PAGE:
Home Maintenance: Prevent Mold and other Temperature Issues

home maintenance

Home Maintenance: Prevent Mold and other Temperature Issues

The seasons are changing, and for homeowners, this means changes in weather and temperature. While it shouldn’t be much of a problem for many, the sudden temperature change often affects their house negatively. Molds and mildew suddenly develop, and humidity becomes uncontrollable, among many other issues. The seasonal change should always be met by adequate preparation, although sometimes it’s difficult to accomplish those preparations.

How Do Mold and Mildew Form?

Mold and mildew are caused by excessive humidity and warm temperatures. They grow in environments with high temperatures (from 75 ℉ to 90 ℉), high humidity (from 62–93 percent), and a food supply like organic ingredients such as fruits and vegetables. As a result, mold development is more prevalent between June and August than in any other month. And as the months pass by quickly, many people barely notice the changes, and suddenly it’s there. It’s way too humid, and there’s mold all around. It’s rather frustrating always to have to deal with them so here are some tips and reminders to better prepare your home for the changing seasons:

Keep an Eye on Humidity

Having your own interior humidity monitor can help you keep track of the humidity level, which should be between 35 and 50 percent relative humidity in the summer; in particularly humid locations, values as high as 55 percent might be necessary.

When the relative humidity hits 60 percent, though, it’s time to start seeking the cause of the excess humidity. Mold can grow in conditions when the relative humidity is more than 70 percent. Make sure you check sources of humidity; perhaps hanging clothes cause that extra humidity or even a broken heating, ventilation, and air conditioning (HVAC) system. Get them fixed as soon as possible, and you’ll be solving the problem quickly.

Keep an Eye out for Standing Water Too

Another issue that causes humidity is still or standing water that collects in areas around your house. Make sure to look for standing water, perhaps in pails or natural surfaces that can trap or capture water. These are commonly found in hot water tanks, refrigerators, or even underneath HVACs. Make sure to inspect areas that are low and have piping running through them for leaks that can form puddles.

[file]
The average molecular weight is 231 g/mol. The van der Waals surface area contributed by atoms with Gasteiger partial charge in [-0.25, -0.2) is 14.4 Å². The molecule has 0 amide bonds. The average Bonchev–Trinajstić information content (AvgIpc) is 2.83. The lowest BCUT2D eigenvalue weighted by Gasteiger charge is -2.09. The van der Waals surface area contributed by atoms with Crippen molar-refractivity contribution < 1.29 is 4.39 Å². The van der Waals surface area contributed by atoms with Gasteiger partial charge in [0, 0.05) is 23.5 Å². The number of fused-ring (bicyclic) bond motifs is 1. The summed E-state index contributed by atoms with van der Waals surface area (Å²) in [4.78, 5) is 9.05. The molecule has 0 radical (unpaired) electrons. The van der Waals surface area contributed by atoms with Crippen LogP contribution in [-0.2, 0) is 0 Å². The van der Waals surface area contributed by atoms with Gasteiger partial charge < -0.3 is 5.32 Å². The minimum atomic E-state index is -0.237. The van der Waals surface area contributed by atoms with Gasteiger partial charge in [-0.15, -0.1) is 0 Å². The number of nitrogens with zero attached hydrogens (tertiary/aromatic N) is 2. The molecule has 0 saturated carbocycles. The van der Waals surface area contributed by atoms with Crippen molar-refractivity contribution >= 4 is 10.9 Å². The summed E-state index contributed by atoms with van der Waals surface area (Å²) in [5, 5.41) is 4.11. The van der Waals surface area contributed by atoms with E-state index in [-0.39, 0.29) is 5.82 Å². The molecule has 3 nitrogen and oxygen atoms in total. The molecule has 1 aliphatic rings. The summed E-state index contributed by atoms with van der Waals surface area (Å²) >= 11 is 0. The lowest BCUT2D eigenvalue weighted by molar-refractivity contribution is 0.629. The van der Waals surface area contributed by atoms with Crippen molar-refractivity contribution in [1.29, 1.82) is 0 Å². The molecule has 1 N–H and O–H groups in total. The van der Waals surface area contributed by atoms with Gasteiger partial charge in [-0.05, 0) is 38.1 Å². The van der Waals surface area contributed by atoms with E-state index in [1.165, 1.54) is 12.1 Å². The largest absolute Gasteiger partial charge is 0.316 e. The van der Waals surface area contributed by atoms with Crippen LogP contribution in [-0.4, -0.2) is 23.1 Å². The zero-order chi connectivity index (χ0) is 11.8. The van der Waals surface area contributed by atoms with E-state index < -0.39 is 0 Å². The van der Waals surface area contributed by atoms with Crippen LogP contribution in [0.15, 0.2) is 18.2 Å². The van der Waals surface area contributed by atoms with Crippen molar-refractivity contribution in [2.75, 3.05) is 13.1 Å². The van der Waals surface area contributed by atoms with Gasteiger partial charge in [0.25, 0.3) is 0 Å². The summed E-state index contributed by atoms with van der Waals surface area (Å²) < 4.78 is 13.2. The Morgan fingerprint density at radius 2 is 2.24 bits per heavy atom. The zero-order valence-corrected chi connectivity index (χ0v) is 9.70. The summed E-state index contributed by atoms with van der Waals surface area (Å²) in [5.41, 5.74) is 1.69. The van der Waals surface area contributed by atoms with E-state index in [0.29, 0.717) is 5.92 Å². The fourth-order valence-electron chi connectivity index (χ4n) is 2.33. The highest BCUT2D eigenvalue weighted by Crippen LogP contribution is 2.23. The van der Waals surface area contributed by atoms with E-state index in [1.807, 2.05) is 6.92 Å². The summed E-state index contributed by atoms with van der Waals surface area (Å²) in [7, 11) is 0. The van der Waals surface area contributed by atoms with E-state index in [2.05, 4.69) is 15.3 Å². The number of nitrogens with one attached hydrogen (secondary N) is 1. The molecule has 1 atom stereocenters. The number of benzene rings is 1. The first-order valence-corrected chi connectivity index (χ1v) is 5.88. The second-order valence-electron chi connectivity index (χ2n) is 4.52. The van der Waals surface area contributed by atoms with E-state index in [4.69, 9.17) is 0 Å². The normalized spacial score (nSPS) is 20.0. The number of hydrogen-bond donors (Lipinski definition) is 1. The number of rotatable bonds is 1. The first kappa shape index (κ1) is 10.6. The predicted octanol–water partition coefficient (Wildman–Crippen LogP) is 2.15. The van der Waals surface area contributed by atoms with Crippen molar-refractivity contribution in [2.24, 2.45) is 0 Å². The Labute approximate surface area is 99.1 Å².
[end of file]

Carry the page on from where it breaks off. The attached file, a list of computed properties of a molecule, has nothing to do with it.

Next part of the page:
Invest in a Dehumidifier

You can also use a dehumidifier to reduce humidity. There are whole-house dehumidifiers that can attach to your stove, condition the air throughout the home, and can be connected to a drain (thereby eliminating the need to empty the tank every so often). Having one of these can be a beneficial addition to your home. If you live in a humid area, this is perhaps the best option. For random spells of humidity and increase, a portable dehumidifier can help tremendously.


Get Rid of Clutter

Examine your things and get rid of the clutter in your home. Disorganized things and clutter tend to obstruct airflow and make it difficult for air to circulate in your HVAC system. Furniture and curtains that block utility vents can also cause condensation. All the moisture in your home produces a micro-climate that encourages mold growth.

Get rid of the stuff you don’t like or utilize. And to allow air to circulate, make sure any furniture or appliances are away from vents and louvers. You can also run some fans to keep the air flowing on extra humid days.

Close All Windows and Doors When You Turn On Your Air Conditioning

Don’t let your cool indoor air mix with the hot and humid air outside, as it will cause condensation in your home. This leads to an increase in humidity, and then mold and mildew follow after that. This tip of closing the doors and windows whenever the AC is on might sound simple, but it’s a very effective tip that can save you a lot of money and problems.

Let the Air Circulate

Circulating the air is a great way to get rid of dampness. Ventilation permits dry air to enter, absorb excess moisture, and then move it outside when the outside air is dryer than the inside air. You may put electric fans on a window, wall, or attic to get the air out of the home if the natural breeze isn’t adequate.

If the humidity persists, poorly ventilated cabinets can become moist and moldy, and the objects stored within are susceptible to mold. By opening closet doors or installing a fan, you can help to enhance air circulation.

Maintaining the temperature in your home to prevent mold and mildew from forming is critical to keeping your house comfortable. Through these tips, you can better manage the humidity and these unwanted organisms in your home.

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